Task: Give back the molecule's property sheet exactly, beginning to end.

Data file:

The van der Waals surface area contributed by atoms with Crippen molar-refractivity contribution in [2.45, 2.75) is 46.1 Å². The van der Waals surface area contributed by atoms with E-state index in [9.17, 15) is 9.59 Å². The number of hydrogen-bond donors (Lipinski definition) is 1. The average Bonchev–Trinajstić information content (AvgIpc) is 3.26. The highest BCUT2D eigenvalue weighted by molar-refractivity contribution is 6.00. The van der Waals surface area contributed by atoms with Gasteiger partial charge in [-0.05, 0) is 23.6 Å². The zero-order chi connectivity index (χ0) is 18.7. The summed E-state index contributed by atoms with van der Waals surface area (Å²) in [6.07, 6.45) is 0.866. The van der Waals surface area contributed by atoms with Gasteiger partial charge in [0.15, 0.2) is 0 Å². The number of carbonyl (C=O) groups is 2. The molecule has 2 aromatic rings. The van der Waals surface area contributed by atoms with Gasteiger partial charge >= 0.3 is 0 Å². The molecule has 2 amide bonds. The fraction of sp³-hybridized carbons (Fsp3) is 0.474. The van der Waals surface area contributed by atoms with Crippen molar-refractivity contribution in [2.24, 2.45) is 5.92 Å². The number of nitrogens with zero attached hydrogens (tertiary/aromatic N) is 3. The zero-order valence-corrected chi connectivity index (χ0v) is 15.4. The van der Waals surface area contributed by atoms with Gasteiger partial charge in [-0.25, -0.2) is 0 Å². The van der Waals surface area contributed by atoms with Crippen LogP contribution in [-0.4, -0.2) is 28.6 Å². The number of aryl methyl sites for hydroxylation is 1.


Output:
The van der Waals surface area contributed by atoms with Crippen molar-refractivity contribution in [2.45, 2.75) is 46.1 Å². The van der Waals surface area contributed by atoms with E-state index in [9.17, 15) is 9.59 Å². The number of hydrogen-bond donors (Lipinski definition) is 1. The average Bonchev–Trinajstić information content (AvgIpc) is 3.26. The highest BCUT2D eigenvalue weighted by molar-refractivity contribution is 6.00. The van der Waals surface area contributed by atoms with Gasteiger partial charge in [-0.05, 0) is 23.6 Å². The zero-order chi connectivity index (χ0) is 18.7. The summed E-state index contributed by atoms with van der Waals surface area (Å²) in [6.07, 6.45) is 0.866. The van der Waals surface area contributed by atoms with Gasteiger partial charge in [0.15, 0.2) is 0 Å². The number of carbonyl (C=O) groups is 2. The molecule has 2 aromatic rings. The van der Waals surface area contributed by atoms with Gasteiger partial charge >= 0.3 is 0 Å². The molecule has 2 amide bonds. The fraction of sp³-hybridized carbons (Fsp3) is 0.474. The van der Waals surface area contributed by atoms with Crippen molar-refractivity contribution in [2.24, 2.45) is 5.92 Å². The number of nitrogens with zero attached hydrogens (tertiary/aromatic N) is 3. The zero-order valence-corrected chi connectivity index (χ0v) is 15.4. The van der Waals surface area contributed by atoms with Gasteiger partial charge in [-0.25, -0.2) is 0 Å². The van der Waals surface area contributed by atoms with Crippen LogP contribution in [-0.4, -0.2) is 28.6 Å². The number of aryl methyl sites for hydroxylation is 1.